Janitorial service told managers not to hire black applicants, EEOC says
- The Equal Employment Opportunity Commission (EEOC) is suing a Tampa-based janitorial service for refusing to hire a class of African Americans solely because of their race, in violation of Title VII of the Civil Rights Act of 1964. At Diversified Maintenance Systems, LLC, District managers instructed area managers not to hire African-American applicants unless special permission was granted. Area managers also were instructed to deter black applicants by repeatedly emphasizing to them that the company performed criminal background checks, EEOC has alleged.
- The employer also subjected an African American supervisor to racist slurs, other discriminatory behavior and, when he complained, retaliation. He was forced to work 18-hour days, denied the necessary tools to do his job, was assigned to clean a large retailer's floor on his hands and knees, and eventually fired during a hospitalization.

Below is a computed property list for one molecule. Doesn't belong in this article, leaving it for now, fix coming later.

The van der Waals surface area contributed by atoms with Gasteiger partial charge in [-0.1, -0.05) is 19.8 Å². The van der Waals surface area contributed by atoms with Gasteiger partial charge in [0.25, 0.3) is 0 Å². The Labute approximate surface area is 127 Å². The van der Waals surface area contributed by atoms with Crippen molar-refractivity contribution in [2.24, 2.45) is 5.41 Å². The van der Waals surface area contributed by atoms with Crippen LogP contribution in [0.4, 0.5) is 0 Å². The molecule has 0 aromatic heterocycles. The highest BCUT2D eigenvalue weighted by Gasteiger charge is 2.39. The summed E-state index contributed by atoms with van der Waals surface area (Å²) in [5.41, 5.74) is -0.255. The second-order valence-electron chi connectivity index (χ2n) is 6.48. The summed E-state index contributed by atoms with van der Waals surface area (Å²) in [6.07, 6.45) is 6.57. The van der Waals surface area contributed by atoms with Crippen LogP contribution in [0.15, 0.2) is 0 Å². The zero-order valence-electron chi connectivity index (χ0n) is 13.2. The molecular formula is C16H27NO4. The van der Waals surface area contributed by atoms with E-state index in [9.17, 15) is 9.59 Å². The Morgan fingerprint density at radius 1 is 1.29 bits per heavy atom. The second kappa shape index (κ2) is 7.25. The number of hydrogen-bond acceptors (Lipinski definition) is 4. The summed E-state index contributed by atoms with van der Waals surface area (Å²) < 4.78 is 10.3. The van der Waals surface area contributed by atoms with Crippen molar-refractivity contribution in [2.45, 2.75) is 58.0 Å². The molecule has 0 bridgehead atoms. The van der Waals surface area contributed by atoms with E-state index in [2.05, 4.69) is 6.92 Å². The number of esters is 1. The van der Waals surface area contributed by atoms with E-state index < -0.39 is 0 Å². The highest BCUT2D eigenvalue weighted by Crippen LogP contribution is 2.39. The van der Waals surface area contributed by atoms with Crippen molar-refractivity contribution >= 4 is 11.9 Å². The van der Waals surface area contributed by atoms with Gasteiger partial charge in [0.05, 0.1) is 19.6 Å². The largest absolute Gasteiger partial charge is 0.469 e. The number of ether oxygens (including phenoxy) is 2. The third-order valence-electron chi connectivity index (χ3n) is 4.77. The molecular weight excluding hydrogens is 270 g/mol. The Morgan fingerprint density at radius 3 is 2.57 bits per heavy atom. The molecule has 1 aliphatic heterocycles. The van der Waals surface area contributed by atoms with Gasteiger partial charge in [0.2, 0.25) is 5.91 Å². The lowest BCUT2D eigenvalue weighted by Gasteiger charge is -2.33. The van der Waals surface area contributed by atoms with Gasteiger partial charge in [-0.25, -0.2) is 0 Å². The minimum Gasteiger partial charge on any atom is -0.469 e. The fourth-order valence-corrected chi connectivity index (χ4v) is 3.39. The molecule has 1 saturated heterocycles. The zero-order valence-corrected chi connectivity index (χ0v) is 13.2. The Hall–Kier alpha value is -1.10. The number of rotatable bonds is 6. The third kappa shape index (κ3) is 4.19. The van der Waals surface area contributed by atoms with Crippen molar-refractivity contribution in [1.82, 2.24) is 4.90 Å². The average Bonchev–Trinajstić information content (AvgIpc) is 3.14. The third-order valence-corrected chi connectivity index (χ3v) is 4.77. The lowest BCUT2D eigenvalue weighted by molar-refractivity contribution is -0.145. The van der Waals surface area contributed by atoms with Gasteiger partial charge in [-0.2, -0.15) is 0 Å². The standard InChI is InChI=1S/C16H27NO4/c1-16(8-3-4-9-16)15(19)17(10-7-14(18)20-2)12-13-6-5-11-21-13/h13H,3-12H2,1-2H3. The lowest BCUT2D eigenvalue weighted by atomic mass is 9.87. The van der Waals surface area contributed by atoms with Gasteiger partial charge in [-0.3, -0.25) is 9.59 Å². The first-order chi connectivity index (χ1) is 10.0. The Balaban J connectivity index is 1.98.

- The agency's suit seeks to require compensatory and punitive damages for the employees.
The allegations against Diversified Maintenance Systems are not uncommon. The question is: Where was HR during these alleged patterns of overt discrimination and why was there no intervention or investigation before the EEOC got involved? A similar question was asked of Uber following allegations of sexual harassment and sex discrimination. If EEOC's charges are true, Diversified maintained a culture of discrimination and HR failed in its responsibility to follow up on complaints.
Diversified's hiring practices were of particular concern in this case, one of the areas in which racial discrimination can be easily identified. New data from the Federal Reserve shows that when the economy takes a downturn, African American women and men lose their jobs in greater numbers than other groups, regardless of education and other factors. Racial discrimination due to institutional racism is one reason why "ban the box" laws have taken off in a number of states, as well.
Having a nondiscrimination policy isn't enough. Employers must create fair, respectful and inclusive cultures. HR leaders must review recruitment and hiring practices and audit departments to ensure that racial discrimination is neither overt nor festering in their organizations.